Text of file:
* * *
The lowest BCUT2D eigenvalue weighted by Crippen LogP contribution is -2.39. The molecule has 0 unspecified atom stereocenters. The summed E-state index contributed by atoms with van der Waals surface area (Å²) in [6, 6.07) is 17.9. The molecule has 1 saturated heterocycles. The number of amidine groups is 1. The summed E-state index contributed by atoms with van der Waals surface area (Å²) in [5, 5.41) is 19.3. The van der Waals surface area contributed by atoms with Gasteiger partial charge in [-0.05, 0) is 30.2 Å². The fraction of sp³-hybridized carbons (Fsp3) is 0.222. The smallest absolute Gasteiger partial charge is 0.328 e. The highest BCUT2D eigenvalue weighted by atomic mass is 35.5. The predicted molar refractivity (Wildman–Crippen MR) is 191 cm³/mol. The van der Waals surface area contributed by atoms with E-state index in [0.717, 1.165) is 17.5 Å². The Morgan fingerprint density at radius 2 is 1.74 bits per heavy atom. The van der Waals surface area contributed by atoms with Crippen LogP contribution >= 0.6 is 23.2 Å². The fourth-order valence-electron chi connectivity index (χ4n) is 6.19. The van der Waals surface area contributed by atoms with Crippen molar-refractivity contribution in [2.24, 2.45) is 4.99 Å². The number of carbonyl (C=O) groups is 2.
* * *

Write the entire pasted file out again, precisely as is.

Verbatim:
The lowest BCUT2D eigenvalue weighted by Crippen LogP contribution is -2.39. The molecule has 0 unspecified atom stereocenters. The summed E-state index contributed by atoms with van der Waals surface area (Å²) in [6, 6.07) is 17.9. The molecule has 1 saturated heterocycles. The number of amidine groups is 1. The summed E-state index contributed by atoms with van der Waals surface area (Å²) in [5, 5.41) is 19.3. The van der Waals surface area contributed by atoms with Gasteiger partial charge in [-0.05, 0) is 30.2 Å². The fraction of sp³-hybridized carbons (Fsp3) is 0.222. The smallest absolute Gasteiger partial charge is 0.328 e. The highest BCUT2D eigenvalue weighted by atomic mass is 35.5. The predicted molar refractivity (Wildman–Crippen MR) is 191 cm³/mol. The van der Waals surface area contributed by atoms with E-state index in [0.717, 1.165) is 17.5 Å². The Morgan fingerprint density at radius 2 is 1.74 bits per heavy atom. The van der Waals surface area contributed by atoms with Crippen LogP contribution >= 0.6 is 23.2 Å². The fourth-order valence-electron chi connectivity index (χ4n) is 6.19. The van der Waals surface area contributed by atoms with Crippen molar-refractivity contribution in [2.24, 2.45) is 4.99 Å². The number of carbonyl (C=O) groups is 2.